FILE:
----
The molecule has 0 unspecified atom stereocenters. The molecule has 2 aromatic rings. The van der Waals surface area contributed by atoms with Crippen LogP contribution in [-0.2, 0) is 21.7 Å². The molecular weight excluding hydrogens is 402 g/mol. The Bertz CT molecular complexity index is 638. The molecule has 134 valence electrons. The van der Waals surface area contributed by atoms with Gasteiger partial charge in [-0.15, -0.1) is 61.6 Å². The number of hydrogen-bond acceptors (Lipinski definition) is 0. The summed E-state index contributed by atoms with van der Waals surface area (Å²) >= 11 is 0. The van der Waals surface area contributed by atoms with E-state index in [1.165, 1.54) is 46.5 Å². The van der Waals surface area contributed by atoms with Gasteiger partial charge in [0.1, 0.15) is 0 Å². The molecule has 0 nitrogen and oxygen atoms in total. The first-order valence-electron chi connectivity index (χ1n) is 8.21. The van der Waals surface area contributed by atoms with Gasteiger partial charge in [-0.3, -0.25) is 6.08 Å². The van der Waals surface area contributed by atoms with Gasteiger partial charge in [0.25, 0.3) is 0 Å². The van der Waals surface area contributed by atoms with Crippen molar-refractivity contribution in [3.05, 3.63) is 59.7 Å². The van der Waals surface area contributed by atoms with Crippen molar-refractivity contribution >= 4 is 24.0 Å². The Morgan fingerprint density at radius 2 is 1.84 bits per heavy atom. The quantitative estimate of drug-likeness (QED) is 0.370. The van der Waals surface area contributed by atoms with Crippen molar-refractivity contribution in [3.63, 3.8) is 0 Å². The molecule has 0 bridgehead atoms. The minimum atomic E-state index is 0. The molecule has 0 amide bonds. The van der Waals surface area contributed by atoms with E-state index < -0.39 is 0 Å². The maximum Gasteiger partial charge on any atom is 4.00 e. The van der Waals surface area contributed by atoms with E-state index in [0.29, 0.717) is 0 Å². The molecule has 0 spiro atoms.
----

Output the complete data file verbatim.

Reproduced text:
The molecule has 0 unspecified atom stereocenters. The molecule has 2 aromatic rings. The van der Waals surface area contributed by atoms with Crippen LogP contribution in [-0.2, 0) is 21.7 Å². The molecular weight excluding hydrogens is 402 g/mol. The Bertz CT molecular complexity index is 638. The molecule has 134 valence electrons. The van der Waals surface area contributed by atoms with Gasteiger partial charge in [-0.15, -0.1) is 61.6 Å². The number of hydrogen-bond acceptors (Lipinski definition) is 0. The summed E-state index contributed by atoms with van der Waals surface area (Å²) >= 11 is 0. The van der Waals surface area contributed by atoms with E-state index in [1.165, 1.54) is 46.5 Å². The van der Waals surface area contributed by atoms with Gasteiger partial charge in [0.1, 0.15) is 0 Å². The molecule has 0 nitrogen and oxygen atoms in total. The first-order valence-electron chi connectivity index (χ1n) is 8.21. The van der Waals surface area contributed by atoms with Gasteiger partial charge in [-0.3, -0.25) is 6.08 Å². The van der Waals surface area contributed by atoms with Gasteiger partial charge in [0.25, 0.3) is 0 Å². The van der Waals surface area contributed by atoms with Crippen molar-refractivity contribution in [3.05, 3.63) is 59.7 Å². The van der Waals surface area contributed by atoms with Crippen molar-refractivity contribution >= 4 is 24.0 Å². The Morgan fingerprint density at radius 2 is 1.84 bits per heavy atom. The quantitative estimate of drug-likeness (QED) is 0.370. The van der Waals surface area contributed by atoms with Crippen molar-refractivity contribution in [3.63, 3.8) is 0 Å². The molecule has 0 bridgehead atoms. The minimum atomic E-state index is 0. The molecule has 0 amide bonds. The van der Waals surface area contributed by atoms with E-state index < -0.39 is 0 Å². The maximum Gasteiger partial charge on any atom is 4.00 e. The van der Waals surface area contributed by atoms with E-state index in [0.29, 0.717) is 0 Å². The molecule has 0 spiro atoms.